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Repetitive, pulse-driven figures have remained a characteristic, but so have the slips and leaps of a lively mind.

'but so have (...)' part of the sentence confuses me a lot. Does the verb 'remain' affect the part after the second comma or not? How do I determine this? I comprehended the sentence in two slightly different ways:

  1. Repetitive, pulse-driven figures have remained a characteristic, but they also have remained the slips and leaps of a lively mind.
  2. Repetitive, pulse-driven figures have remained a characteristic, but they also have had the quality of slips and leaps of a lively mind.

I don't understand the structure of this long sentence; thus, I don't understand the meaning.

The source (requires a subscription and/or institutional login): https://doi.org/10.1093/omo/9781561592630.013.90000334653

For the people who don't have an access to the article: enter image description here

1 Answer 1

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The first comma is to separate elements of a list. The second comma is separating two independent clauses. See this thread.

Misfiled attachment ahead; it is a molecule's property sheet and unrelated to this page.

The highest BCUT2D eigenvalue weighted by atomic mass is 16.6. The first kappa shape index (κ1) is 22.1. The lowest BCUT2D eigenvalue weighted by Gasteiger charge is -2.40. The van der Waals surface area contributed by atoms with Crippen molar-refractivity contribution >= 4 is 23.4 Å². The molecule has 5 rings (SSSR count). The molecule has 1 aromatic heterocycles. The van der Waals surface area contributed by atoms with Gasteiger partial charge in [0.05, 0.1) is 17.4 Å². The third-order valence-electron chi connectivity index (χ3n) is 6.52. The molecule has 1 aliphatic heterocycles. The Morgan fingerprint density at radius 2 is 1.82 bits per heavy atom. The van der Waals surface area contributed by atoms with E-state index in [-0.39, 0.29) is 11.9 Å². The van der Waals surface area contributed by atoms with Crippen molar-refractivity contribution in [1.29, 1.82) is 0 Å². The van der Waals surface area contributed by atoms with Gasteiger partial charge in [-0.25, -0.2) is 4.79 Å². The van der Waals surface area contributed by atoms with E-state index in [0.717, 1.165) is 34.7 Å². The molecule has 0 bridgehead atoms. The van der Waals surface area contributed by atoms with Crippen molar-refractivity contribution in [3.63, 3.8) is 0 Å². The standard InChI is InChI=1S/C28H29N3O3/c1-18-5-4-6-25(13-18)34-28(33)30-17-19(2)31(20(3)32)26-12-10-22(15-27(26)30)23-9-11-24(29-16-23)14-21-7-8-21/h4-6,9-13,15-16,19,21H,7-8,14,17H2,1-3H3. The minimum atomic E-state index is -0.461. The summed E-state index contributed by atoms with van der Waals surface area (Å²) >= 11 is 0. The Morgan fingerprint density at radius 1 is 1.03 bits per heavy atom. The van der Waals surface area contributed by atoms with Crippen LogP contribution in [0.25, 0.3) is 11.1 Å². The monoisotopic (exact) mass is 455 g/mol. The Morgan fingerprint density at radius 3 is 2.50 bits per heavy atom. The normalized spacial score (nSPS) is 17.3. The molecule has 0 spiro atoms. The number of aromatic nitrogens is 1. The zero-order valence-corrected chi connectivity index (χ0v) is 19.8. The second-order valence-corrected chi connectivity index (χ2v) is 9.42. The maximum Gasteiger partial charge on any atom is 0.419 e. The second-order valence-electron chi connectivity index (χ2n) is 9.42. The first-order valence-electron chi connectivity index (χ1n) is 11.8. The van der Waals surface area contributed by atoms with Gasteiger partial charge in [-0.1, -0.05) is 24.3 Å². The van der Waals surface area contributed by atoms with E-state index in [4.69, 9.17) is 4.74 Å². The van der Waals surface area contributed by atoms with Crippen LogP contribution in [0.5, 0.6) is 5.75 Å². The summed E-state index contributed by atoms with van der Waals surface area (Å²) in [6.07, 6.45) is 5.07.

You can rephrase the sentence to see the structure better:

A, B and C have remained characteristic, but so have D, E and F.

The sentence says that the artist's music developed over time without abandoning the underlying core principles. The music still has the characteristic repetitive and pulse-driven figures it originally did, but it also still displays the "slips and leaps of a lively mind", whatever that means.

"slips and leaps of a lively mind" could mean dynamic evolution, reinvention or freshness but that is not clearly explained in the provided excerpt.

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